BL. EUSTAQUIO van LIESHOUT, SS.CC., (1890 -1943) born in the Netherlands, was the eighth of eleven children. After reading the biography of Father Damien de Veuster and his work with the lepers on Molokai, he joined the Congregation of the Sacred Hearts of Jesus and Mary.
His first assignment was as assistant novice master for his order. He was then assigned to towns in Southern Holland, where he provided pastoral care for the many Belgian refugees. In recognition of his work, the King of Belgium knighted him in the Order of Leopold.
He then spent two years as a parochial vicar and in 1924 he was sent to Spain to learn Spanish, in anticipation of an assignment in Uruguay. However he ended up being sent to Brazil, where the language was Portuguese. (God's sense of humor). He arrived in Rio de Janeiro on 12 of May 1925 along with two other priests and three lay brothers, in response to an appeal by the local bishop.
His blessings and cures of the sick through the intersession of St. Joseph made the little village a noted center of pilgrimage.This, however, brought major problems to the town. Railroads were not able to furnish transportation for the great crowds; the lack of adequate housing meant that sanitary conditions were inadequate to the need. police were no longer able to maintain order.
Merchants sold bad food at high prices and thieves roamed the pilgrimage area preying on innocent victims. Bl. Eustaquio was ordered to leave the parish to prevent these conditions from continuing. Despite this, tremendous crowds followed him everywhere. Brazilian authorities became so alarmed that they ordered him out of towns and villages. No one had anything against him, but they were afraid of the crowds and the commotion that would follow him.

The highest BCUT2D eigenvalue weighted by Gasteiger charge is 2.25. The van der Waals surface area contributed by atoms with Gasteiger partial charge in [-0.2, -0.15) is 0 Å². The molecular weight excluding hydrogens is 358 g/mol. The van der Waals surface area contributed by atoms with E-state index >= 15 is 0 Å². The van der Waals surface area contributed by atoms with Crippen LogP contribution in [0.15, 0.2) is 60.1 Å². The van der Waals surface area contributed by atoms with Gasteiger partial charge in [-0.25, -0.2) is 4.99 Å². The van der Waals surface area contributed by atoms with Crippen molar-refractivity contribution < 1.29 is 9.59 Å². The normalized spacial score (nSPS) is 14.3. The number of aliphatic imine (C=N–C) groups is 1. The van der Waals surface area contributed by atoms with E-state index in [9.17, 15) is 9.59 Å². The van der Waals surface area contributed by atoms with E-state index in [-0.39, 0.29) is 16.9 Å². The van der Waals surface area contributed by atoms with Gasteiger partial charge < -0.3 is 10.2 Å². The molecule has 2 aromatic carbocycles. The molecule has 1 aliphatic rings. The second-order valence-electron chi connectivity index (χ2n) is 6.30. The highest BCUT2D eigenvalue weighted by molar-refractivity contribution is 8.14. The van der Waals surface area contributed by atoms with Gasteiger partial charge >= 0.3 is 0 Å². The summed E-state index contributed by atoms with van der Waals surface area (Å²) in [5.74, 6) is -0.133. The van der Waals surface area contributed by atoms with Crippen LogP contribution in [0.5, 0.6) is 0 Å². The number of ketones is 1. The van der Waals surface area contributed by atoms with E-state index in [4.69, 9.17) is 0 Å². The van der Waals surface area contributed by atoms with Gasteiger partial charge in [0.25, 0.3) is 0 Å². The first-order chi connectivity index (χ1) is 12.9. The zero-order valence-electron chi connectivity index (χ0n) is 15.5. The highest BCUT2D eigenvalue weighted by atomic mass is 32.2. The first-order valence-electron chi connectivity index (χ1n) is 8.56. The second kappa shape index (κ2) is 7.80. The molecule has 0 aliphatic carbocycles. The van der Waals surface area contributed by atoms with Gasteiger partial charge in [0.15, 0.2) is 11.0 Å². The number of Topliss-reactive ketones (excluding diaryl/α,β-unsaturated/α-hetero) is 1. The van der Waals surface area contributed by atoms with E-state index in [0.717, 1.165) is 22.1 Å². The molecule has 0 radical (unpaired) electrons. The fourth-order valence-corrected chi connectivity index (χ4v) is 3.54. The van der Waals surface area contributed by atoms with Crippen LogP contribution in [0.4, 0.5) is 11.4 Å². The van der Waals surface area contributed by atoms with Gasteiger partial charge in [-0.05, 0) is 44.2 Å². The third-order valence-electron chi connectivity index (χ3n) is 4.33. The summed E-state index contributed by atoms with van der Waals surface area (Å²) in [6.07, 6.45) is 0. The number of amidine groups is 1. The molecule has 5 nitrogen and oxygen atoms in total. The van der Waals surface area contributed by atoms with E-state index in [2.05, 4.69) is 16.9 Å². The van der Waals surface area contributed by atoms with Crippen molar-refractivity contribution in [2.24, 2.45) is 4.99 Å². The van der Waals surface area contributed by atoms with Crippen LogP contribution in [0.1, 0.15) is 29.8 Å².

The Cardinal Archbishop of Rio de Janeiro instructed Bl. Eustaquio to leave the capital by midnight. Subsequently, a fanatical crowd blocked traffic and invaded church rectories looking for him. He left Poá May 1941.
Somehow, he managed to find a hiding place and passed a year in peace and happiness. His final appointment was as pastor of Belo Horizonte, where he lived the last two years of his life. He was given an assistant who was able to control the crowds. No one was permitted to enter the rectory without a letter of introduction. In this fashion, he was able to devote his complete energy to the work of his parish. After a week of sickness caused by an insect bite, he died on August 30, 1943.
He was beatified in 2006